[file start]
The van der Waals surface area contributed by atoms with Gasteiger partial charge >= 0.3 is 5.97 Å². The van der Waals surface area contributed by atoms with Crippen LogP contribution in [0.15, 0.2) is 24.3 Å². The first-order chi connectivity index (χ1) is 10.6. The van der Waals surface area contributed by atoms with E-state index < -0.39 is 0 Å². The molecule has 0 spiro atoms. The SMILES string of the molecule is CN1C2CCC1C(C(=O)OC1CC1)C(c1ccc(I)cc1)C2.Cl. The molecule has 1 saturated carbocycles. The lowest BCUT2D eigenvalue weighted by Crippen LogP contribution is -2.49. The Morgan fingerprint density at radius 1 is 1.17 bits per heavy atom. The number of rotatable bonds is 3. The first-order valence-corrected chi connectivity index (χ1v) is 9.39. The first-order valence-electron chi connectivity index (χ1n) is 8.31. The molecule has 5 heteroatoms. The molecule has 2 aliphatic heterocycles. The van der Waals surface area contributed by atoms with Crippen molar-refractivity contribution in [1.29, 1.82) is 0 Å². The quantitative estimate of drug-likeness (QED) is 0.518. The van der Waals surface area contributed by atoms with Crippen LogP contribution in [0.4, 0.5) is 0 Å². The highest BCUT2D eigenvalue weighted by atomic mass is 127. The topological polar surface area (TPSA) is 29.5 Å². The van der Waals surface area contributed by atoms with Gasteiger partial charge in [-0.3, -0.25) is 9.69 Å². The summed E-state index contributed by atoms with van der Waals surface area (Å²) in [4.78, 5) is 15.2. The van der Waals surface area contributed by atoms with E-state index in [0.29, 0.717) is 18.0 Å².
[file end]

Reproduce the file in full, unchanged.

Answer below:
The van der Waals surface area contributed by atoms with Gasteiger partial charge >= 0.3 is 5.97 Å². The van der Waals surface area contributed by atoms with Crippen LogP contribution in [0.15, 0.2) is 24.3 Å². The first-order chi connectivity index (χ1) is 10.6. The van der Waals surface area contributed by atoms with E-state index < -0.39 is 0 Å². The molecule has 0 spiro atoms. The SMILES string of the molecule is CN1C2CCC1C(C(=O)OC1CC1)C(c1ccc(I)cc1)C2.Cl. The molecule has 1 saturated carbocycles. The lowest BCUT2D eigenvalue weighted by Crippen LogP contribution is -2.49. The Morgan fingerprint density at radius 1 is 1.17 bits per heavy atom. The number of rotatable bonds is 3. The first-order valence-corrected chi connectivity index (χ1v) is 9.39. The first-order valence-electron chi connectivity index (χ1n) is 8.31. The molecule has 5 heteroatoms. The molecule has 2 aliphatic heterocycles. The van der Waals surface area contributed by atoms with Crippen molar-refractivity contribution in [1.29, 1.82) is 0 Å². The quantitative estimate of drug-likeness (QED) is 0.518. The van der Waals surface area contributed by atoms with Crippen LogP contribution in [0.4, 0.5) is 0 Å². The highest BCUT2D eigenvalue weighted by atomic mass is 127. The topological polar surface area (TPSA) is 29.5 Å². The van der Waals surface area contributed by atoms with Gasteiger partial charge in [-0.3, -0.25) is 9.69 Å². The summed E-state index contributed by atoms with van der Waals surface area (Å²) in [4.78, 5) is 15.2. The van der Waals surface area contributed by atoms with E-state index in [0.29, 0.717) is 18.0 Å².